Jackfruit Curry / Palakai Kari

(30 minutes, serves 6)

Young jackfruit has a texture similar to meat, though softer; it’s more delicate, as is the flavor. It’s easy to find online in cans, packed in brine; it’s also often available at grocery stores, especially ones that cater to vegetarians. This savory curry sauce is identical to what I’d use for beef, but gives a notably different (and delicious) result when cooked with jackfruit instead. I’d serve this with rice, a green vegetable, and chutneys, pickles, and/or sambols.

2 medium onions, chopped fine
1 TBL ginger, chopped fine
3 garlic cloves, chopped fine
3 TBL vegetable oil
1/4 tsp black mustard seed
1/4 tsp cumin seed
1 TBL red chili powder
1 tsp Sri Lankan curry powder
1 lb young jackfruit, cut into bite-size pieces
1/3 cup ketchup
1/4 cup Worcestershire sauce (optional)
1 tsp salt
2 TBL lime juice
1 cup coconut milk + 1 cup water

1. In a large pot, sauté onions, ginger, and garlic in oil on medium-high with mustard seed and cumin seeds until onions are golden/translucent (not brown), stirring as needed. Add chili powder and cook 1 minute, stirring. Immediately stir in curry powder, ketchup, Worcestershire sauce, salt, and lime juice.

2. Add jackfruit and stir on high for a few minutes. Add coconut milk and water, stirring gently to combine. Turn down to medium, and let cook 15-20 minutes, stirring occasionally; add water if needed. Serve hot with rice or bread.

Paneer

I had this sudden brainstorm that I wanted to make Kevin a spinach curry and lamb curry pizza for Valentine’s Day (see next post), and I really did want paneer on it, but I also didn’t have any paneer on hand — not fresh, not in the freezer. Very sad. On the other hand, I had a quart of whole milk, a lemon, cheesecloth, and 30 minutes to spare.

So before long — paneer! Way better than store-bought too, delicate and lovely, reminiscent of burrata in texture and flavor (not quite as rich, though, since there’s no cream), and so easy. I should make paneer more often.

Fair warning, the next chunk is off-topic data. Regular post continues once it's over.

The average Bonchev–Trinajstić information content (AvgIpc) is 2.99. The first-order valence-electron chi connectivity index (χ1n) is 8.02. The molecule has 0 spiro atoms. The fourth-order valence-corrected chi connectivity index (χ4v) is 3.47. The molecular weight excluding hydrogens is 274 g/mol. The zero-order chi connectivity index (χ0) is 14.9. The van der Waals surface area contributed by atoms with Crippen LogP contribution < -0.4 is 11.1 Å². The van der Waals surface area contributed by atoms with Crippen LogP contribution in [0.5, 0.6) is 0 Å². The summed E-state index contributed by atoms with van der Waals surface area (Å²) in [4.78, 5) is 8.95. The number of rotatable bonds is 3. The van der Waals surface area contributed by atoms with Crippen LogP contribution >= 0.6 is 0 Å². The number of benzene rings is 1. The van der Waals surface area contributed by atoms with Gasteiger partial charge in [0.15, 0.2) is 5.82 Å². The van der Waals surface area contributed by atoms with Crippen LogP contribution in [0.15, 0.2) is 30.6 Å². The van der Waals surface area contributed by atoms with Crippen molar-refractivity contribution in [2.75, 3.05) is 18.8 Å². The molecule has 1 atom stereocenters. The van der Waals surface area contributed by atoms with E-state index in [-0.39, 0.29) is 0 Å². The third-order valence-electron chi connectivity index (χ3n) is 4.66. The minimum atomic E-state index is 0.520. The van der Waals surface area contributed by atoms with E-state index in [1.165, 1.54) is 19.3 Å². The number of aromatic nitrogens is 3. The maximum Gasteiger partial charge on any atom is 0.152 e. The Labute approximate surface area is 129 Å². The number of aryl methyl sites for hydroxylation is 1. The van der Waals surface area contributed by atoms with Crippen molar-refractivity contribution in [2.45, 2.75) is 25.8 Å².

Recipe courtesy The Kitchn: https://www.thekitchn.com/how-to-make-paneer-cheese-in-30-minutes-cooking-lessons-from-the-kitchn-57008

Sri Lankan Spinach Curry

Sri Lankan Spinach Curry

A friend asked me for a good spinach curry recipe, and I had to admit that I’ve never managed one I was happy with, so I tried working on it this weekend. I love saag / palak in restaurants, but my earlier attempts came out sort of watery and lacking in flavor; they just made me sad.

So I spent a while looking up recipes, and it seemed like most of the ones I found which might approximate restaurant saag used chopped spinach and went heavy on the cream. Which, okay, cream makes things delicious. But I was hoping to do a vegan version, and also one that was a little bit lighter and healthier, with some good fresh spinach brightness.

The key to that, I think, is the onions. And I know you’ve heard me go on about onions before, and their importance to Sri Lankan cuisine, but seriously, the amount of flavor you get out of a properly cooked onion is hard to beat.

For this, I chopped a mix of red onion and shallot — you could do either separately; I just happened to have both on hand. Yellow or white onions would also be fine, but the red onion and shallots gave a sweetness and delicacy that I thought worked particularly well with the fresh spinach. (And of course, they were awfully pretty contrasting with the curry leaves and green chili as I cooked!)

After that, it was a fairly standard base approach — sauté in oil or ghee with cumin seed and mustard seed (I call for traditional black mustard seed in my recipes, but brown is really fine; I’d avoid yellow, though, as it changes the flavor noticeably) until golden. Keeping heat on medium or even medium-low will reduce the risk of burning if you’ve stepped away to chop something; it’ll take a little longer, but the onions also caramelize beautifully this way, so if you can afford the time, I’d do that.

Add garlic after a bit (if you put it in with the onions initially, it’s susceptible to burning), curry leaves if you have them (there are no good substitutes, so just skip if not), and chopped green chili. (I didn’t have fresh ginger on hand, but if I did, I would have added some with the onions. Since I didn’t, I added a t. of ground ginger later in the dish, with the turmeric and salt.)

This basic approach is what I’d recommend for most of our vegetable curries, and indeed, for curries in general.

I’ve found over the past few years of talking to folks about their cooking habits that a lot of people skip the onions in a dish, or reduce the amount dramatically, not realizing that they’re the base of the flavor. That applies to Italian spaghetti sauce as much as to Sri Lankan curry.

I know chopping onions is a bit of a pain, but it can’t be beat for depth of flavor. There’s a reason why cooking school makes aspiring chefs start with chopping mounds and mounds and mounds of onions.